Hurricane Fiona was a remarkably long-lived hurricane that battered Guadeloupe, Puerto Rico, the Dominican Republic, and Turks and Caicos before swerving north, skimming Bermuda, and advancing over water all the way to Canada. At one point a powerful Category 4 hurricane, it weakened briefly and became a post-tropical cyclone before making landfall at Whitehead, Nova Scotia on 24 Sep 2022. The storm then intensified as it headed north over Nova Scotia that day, whipping up hurricane-strength wind speeds of 99−111 mph (159−179 km/h) across the northern part of the province. Intrepid storm birders documented several displaced tropical and pelagic species in Nova Scotia, most notably Canada’s first Trindade Petrels.
Almost all the storm birds associated with Fiona were reported from Nova Scotia, and most of those were at Bras d’Or Lake, a 424 sq. mi. (1,099 sq. km) body of water in Cape Breton Island. Unless otherwise noted, locations mentioned below are in Nova Scotia. Many areas were still without power and communications up to two weeks after the storm, and as of this writing, Prince Edward Island is still in the dark; more reports may be forthcoming.
Sooty Tern is frequently whisked northward or inland on hurricane winds, and at least two were seen on Bras d’Or Lake on 24 Sep. An adult and a juvenile were at Iona, Victoria Co, and one was seen further east on the lake in Pipers Cove, Cape Breton Co. A Bridled Tern also turned up at Bras d’Or Lake, Iona, Victoria Co, on 24 Sep. Fiona barreled through those species’ usual ranges in the Western Atlantic, which extends north to offshore North Carolina during migration. A juvenile Least Tern was out of range post-storm at Dominion Beach Provincial Park 26 Sep and nearby Margret Boone Memorial Park 27 Sep on Cape Breton Island’s northeastern shore at Dominion, Cape Breton Co. Least Tern can be found far offshore in migration.
Half a dozen White-tailed Tropicbirds appeared in Nova Scotia in the wake of the storm. Two graced Bras d’Or Lake, Iona, Victoria Co on 24 Sep. Another was stranded at Port Hawkesbury, Inverness Co on 24 Sep and was subsequently delivered to a wildlife rehabber. Two were found in Reserve Mines, Cape Breton Co, in northeastern Cape Breton Island: one moribund individual was found there on 24 Sep and died the following day; the other was transported to a wildlife rehabber on 25 Sep. A sixth was recovered deceased at East Bay, Bras d’Or Lake, Cape Breton Co on 26 Sep. Fiona passed over White-tailed Tropicbird breeding sites at Puerto Rico and Bermuda, and the species is regular well offshore in the western Atlantic north to North Carolina.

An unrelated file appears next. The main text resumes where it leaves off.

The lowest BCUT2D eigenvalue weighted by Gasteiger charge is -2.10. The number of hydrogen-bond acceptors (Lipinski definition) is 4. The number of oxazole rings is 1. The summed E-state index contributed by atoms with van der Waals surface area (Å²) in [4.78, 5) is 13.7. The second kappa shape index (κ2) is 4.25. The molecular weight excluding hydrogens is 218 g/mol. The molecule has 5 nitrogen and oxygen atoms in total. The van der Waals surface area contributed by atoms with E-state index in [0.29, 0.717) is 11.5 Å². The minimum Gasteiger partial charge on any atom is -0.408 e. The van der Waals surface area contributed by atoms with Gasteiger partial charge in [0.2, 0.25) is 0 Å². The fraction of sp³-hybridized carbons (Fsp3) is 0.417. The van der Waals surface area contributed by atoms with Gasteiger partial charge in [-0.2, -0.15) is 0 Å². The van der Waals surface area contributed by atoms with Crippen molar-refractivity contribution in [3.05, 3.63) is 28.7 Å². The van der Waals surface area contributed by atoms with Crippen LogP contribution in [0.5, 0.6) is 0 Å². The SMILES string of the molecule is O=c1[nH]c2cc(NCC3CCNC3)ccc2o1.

White-faced Storm-Petrels were blown inland to Bras d’Or Lake, where they were documented from Iona to East Bay. As many as six individuals were kangaroo-hopping on East Bay in Cape Breton Co 24−27 Sep. Singles showed up at Iona, Victoria Co and Pipers Cove, Cape Breton Co on 24 Sep. Another was stranded under a patio in Ben Eoin, Cape Breton Co on 25 Sep, and there were multiple reports of the species around Castle Bay Park Reserve and Castle Bay Beach in Cape Breton Co on 26 Sep. Although the species’s usual fall range in the western Atlantic extends offshore from North Carolina to Nova Scotia, there are few inland records of hurricane-stranded White-faced Storm-Petrels. A Band-rumped Storm-Petrel was likewise noteworthy at East Bay, Bras d’Or Lake, Cape Breton Co on 24 Sep; under usual circumstances, the species is found in the western Atlantic exclusively in deep water off the continental shelf. A smattering of storm-related records come from locales as far inland as Missouri and Indiana.
Canada’s first Trindade Petrel, a light morph, was photographed on Bras d’Or Lake at Iona, Victoria Co, on 24 Sep. Later the same day, two were seen together (a light morph and a dark morph) by the same observers on East Bay, Bras d’Or Lake, Cape Breton Co.
The ABA Area’s first Trindade Petrel (“Trinidad Petrel”) was found in Tompkins Co, New York following a hurricane in 1933. Other out-of-range records, mostly storm related, come from Mecklenburg Co in inland North Carolina during Hurricane Fran in 1996; Blair Co, Pennsylvania during Hurricane Sandy in 2012; York Co in coastal Maine in 2014; and Wilson Co in inland North Carolina during Hurricane Florence in 2018. There is also a 2015 pelagic record from international waters well off Newfoundland southeast of the Grand Banks. Long considered a population of Herald Petrel, it was split off by AOS in 2015.
A Black-capped Petrel was reported from Poor Island on Bras d’Or Lake, Richmond Co on 25 Sep. Previous records of the species from Canada are―unsurprisingly―storm-related and come from Ontario on Lakes Erie and Ontario, and date back to 1893.
An Audubon’s Shearwater was notable on Bras d’Or Lake at Poor Island, Richmond Co on 25 Sep. This species is rare in Nova Scotia’s pelagic waters.
Finally, no account of hurricane birding would be complete without Magnificent Frigatebirds, and sure enough, one was seen from a boat in both Québec and New Brunswick waters on 23 Sep, hours before the storm hit the region. Post-Fiona, one appeared over the St. Lawrence River off Sept-Îles, Québec on 28 Sep, and another turned up far offshore over Flemish Pass in international waters well off Newfoundland 30 Sep. Magnificent Frigatebird can be found throughout the tropical Atlantic and is scarce north to North Carolina.
No stranger to ABA publications, Amy Davis has served as Sightings department editor at Birding and technical reviewer at Birder’s Guide. She was also photo editor for Pennsylvania Birds. Amy loves citizen science and volunteered extensively for breeding bird atlases in Pennsylvania, Delaware, and West Virginia. She resides in Forked River, NJ, and recently broke her home county’s big year record. When she’s not birding the Barnegat Bay, Amy studies nursing and plays classical piano.
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